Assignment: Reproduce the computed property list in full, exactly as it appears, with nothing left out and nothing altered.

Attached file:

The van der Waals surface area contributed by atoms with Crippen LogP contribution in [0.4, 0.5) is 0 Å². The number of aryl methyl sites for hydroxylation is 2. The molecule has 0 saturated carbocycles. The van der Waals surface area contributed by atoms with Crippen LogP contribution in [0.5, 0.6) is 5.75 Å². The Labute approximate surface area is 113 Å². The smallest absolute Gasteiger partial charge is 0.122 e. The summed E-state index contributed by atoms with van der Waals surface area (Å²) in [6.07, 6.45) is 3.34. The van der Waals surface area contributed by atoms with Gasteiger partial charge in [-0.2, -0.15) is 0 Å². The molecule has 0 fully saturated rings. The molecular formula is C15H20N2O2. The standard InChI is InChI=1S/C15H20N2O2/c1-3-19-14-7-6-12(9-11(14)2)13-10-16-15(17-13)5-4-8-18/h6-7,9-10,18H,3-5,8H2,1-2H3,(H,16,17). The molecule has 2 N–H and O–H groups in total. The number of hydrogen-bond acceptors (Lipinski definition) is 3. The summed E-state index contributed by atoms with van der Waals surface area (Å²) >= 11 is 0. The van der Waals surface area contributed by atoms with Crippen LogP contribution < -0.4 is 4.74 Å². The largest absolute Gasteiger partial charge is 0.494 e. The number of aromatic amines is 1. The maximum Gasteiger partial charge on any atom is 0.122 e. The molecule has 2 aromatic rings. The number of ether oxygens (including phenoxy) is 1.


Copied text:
The van der Waals surface area contributed by atoms with Crippen LogP contribution in [0.4, 0.5) is 0 Å². The number of aryl methyl sites for hydroxylation is 2. The molecule has 0 saturated carbocycles. The van der Waals surface area contributed by atoms with Crippen LogP contribution in [0.5, 0.6) is 5.75 Å². The Labute approximate surface area is 113 Å². The smallest absolute Gasteiger partial charge is 0.122 e. The summed E-state index contributed by atoms with van der Waals surface area (Å²) in [6.07, 6.45) is 3.34. The van der Waals surface area contributed by atoms with Gasteiger partial charge in [-0.2, -0.15) is 0 Å². The molecule has 0 fully saturated rings. The molecular formula is C15H20N2O2. The standard InChI is InChI=1S/C15H20N2O2/c1-3-19-14-7-6-12(9-11(14)2)13-10-16-15(17-13)5-4-8-18/h6-7,9-10,18H,3-5,8H2,1-2H3,(H,16,17). The molecule has 2 N–H and O–H groups in total. The number of hydrogen-bond acceptors (Lipinski definition) is 3. The summed E-state index contributed by atoms with van der Waals surface area (Å²) >= 11 is 0. The van der Waals surface area contributed by atoms with Crippen LogP contribution < -0.4 is 4.74 Å². The largest absolute Gasteiger partial charge is 0.494 e. The number of aromatic amines is 1. The maximum Gasteiger partial charge on any atom is 0.122 e. The molecule has 2 aromatic rings. The number of ether oxygens (including phenoxy) is 1.